The Philippines has raised the alert level at its rumbling Mayon volcano to "level 3" after detecting lava flow and indications of activity that could lead to eruptions of magma.
More than 900 families have been evacuated from villages near Mayon, a tourist attraction on central Luzon island, because of its near-perfect cone shape, following a "steam-driven eruption" on Saturday.
Authorities advised people to cover their noses and mouths with a damp, clean cloth or dust mask if they were exposed to ash from the eruptions, and said aircraft must avoid flying close to the volcano's summit.
Two similar "phreatic" eruptions occurred at the volcano in central Albay province on Sunday, unleashing more ash.
"Mayon's summit crater is now exhibiting bright crater glow that signifies the growth of a new lava dome and beginnings of lava flow towards the southern slopes," the Philippine Institute of Volcanology and Seismology (Phivolcs) said.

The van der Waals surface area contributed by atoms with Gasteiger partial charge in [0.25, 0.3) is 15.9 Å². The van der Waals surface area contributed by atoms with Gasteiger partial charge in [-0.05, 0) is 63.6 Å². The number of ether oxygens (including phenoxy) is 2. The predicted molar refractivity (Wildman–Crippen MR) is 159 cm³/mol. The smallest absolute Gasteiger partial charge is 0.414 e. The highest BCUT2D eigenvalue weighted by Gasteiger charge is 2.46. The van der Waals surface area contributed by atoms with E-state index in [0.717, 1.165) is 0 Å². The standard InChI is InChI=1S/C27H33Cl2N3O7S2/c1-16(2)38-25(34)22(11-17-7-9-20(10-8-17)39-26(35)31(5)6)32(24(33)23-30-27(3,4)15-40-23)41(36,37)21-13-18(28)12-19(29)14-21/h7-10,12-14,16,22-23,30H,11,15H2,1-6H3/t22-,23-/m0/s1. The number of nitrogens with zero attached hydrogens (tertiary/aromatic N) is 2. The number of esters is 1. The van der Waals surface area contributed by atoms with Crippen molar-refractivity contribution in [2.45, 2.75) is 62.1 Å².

Phivolcs chief Renato Solidum said the volcano appeared due for another major eruption as it has been displaying abnormal behaviour since late last year.
"Alert level 3 is what we considered critical, 4 is when eruption is imminent, and 5 is eruption in progress," Cedric Daep, head of the Albay Provincial Disaster Risk Reduction and Management Office, said in a radio interview.
Mayon's most destructive eruption was in February 1841, when lava buried a town and killed 1200 people. It last erupted in 2014, spewing lava and forcing thousands of people to evacuate the area.
Since Saturday's first eruption, Phivolcs said it had recorded 158 rockfall events and urged people to stay away from a six-kilometre radius Permanent Danger Zone and a 7km Expanded Danger Zone on the volcano's southern flank.